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News / Global report: attacks on academics includes abductions & killings

News / Global report: attacks on academics includes abductions & killings

[gettyimages.ca / Myat Thu Kyaw/NurPhoto]

Around the world, academics and researchers are subject to attacks by both state and non-state actors. Through its Academic Freedom Monitoring Project, Scholars at Risk (SAR) responds to these attacks by identifying and tracking key incidents, with the aim of protecting vulnerable individuals, raising awareness and encouraging accountability. SAR recently published Free to Think 2021, its annual report analyzing attacks on higher education communities around the world.

The report contains a litany of violence, from a deadly bombing at Kabul University to armed abductions on Nigerian campuses and lethal military force against students and teachers resisting the junta in Myanmar.

“We are at a crisis moment: a surge of Afghan scholars seek refuge from the Taliban and the increasingly narrowing space for expression in Afghanistan, while lawmakers’ efforts in more open societies, including the United States, seek to restrict what can be taught in lecture halls,” SAR founding executive Robert Quinn said on release of the Free to Think 2021 report.

The report analyzed 332 attacks on post-secondary teachers, students, and their institutions in 65 countries in the last year, a statistic that represents “only a fraction” of the total around the globe.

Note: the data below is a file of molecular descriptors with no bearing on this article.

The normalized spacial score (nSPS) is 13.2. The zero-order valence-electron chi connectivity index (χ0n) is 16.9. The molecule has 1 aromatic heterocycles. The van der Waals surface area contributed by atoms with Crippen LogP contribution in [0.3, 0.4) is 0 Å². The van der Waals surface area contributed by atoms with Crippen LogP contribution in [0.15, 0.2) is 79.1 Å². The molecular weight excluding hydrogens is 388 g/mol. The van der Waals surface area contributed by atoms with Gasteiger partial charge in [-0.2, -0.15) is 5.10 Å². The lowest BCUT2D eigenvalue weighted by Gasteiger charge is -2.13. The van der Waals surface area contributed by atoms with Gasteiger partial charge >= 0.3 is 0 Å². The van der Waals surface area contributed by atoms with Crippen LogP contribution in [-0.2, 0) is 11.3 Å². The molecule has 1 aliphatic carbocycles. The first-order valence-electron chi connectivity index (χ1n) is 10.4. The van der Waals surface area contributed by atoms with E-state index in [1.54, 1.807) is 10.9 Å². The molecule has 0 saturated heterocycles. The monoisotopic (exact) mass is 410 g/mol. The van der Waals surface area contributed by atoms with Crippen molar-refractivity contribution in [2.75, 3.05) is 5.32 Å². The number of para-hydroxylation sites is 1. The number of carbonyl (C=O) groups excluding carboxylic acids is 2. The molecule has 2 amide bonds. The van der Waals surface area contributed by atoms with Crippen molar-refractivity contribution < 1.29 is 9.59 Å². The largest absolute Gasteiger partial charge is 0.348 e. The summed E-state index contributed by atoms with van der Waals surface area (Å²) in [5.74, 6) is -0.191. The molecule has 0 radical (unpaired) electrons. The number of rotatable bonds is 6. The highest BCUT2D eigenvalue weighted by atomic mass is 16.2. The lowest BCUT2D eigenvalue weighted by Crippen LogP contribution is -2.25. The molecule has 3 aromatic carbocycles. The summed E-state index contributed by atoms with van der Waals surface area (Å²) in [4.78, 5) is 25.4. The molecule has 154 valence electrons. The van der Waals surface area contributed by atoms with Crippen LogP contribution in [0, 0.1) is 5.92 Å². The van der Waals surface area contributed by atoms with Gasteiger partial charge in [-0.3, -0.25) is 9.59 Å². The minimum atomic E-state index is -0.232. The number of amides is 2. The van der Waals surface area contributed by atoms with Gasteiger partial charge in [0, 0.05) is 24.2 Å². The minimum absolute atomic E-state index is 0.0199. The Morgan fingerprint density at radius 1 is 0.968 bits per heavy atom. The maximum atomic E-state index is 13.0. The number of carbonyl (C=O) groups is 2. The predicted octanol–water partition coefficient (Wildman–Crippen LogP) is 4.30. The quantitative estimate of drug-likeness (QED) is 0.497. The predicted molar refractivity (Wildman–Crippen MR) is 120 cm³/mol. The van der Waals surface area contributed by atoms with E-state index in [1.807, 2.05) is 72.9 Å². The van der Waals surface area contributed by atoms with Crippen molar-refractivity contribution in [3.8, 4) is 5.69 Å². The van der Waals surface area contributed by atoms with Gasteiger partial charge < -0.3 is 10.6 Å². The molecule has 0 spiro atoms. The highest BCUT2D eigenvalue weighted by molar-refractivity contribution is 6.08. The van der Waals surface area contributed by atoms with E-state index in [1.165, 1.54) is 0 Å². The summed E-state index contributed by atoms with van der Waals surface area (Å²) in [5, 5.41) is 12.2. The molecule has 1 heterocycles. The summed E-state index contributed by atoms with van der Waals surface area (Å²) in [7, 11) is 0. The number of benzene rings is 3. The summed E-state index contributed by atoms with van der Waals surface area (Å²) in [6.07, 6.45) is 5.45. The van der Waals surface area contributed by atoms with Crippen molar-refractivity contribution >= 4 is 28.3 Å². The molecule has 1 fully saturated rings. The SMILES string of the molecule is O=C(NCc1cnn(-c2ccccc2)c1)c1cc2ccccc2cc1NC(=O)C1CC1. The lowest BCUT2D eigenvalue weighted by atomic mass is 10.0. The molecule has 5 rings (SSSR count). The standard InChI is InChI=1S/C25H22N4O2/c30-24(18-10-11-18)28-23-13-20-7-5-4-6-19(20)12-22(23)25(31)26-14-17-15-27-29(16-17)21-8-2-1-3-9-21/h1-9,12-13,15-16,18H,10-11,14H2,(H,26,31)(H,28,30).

Killings, violence, and disappearances comprised a third of the attacks. Another third were imprisonments. In India, authorities prosecuted scholars and students under an anti-terrorism law for expressing views against the ruling party. A far-reaching national security law imposed by Beijing on Hong Kong led to a crackdown on academics. In Belarus, teachers and students who protested Alexander Lukashenko’s election victory were suspended and dismissed.

The Scholars at Risk’s monitoring report included the rescinding of a job offer to Dr. Valentina Azarova as director of the University of Toronto’s International Human Rights Program after a donor voiced concern about her scholarship on Israel and Palestine. The University’s decision in September 2020 prompted a rare motion of censure by CAUT. The censure was recently lifted after the position was reoffered.

The SAR list also included 34 “loss of position” incidents where scholars were fired, suspended, or otherwise punished for their academic work or beliefs.

The report also cited troubling developments in the United States where campus diversity lessons were interrupted by racist “Zoom bombings” and the former Trump administration ordered federal agencies and contractors to cease teaching of critical race theory.

Clare Robinson, Scholars at Risk advocacy director said, “the frequency and global reach of these attacks should be alarming, not only to those in higher education, but to society at large.”

The report was released December 9, along with a ceremony for the recipient of the 2021 Courage to Think Award, Dr. Ahmadreza Djalali, a prominent scholar of disaster medicine sentenced to death in Iran.

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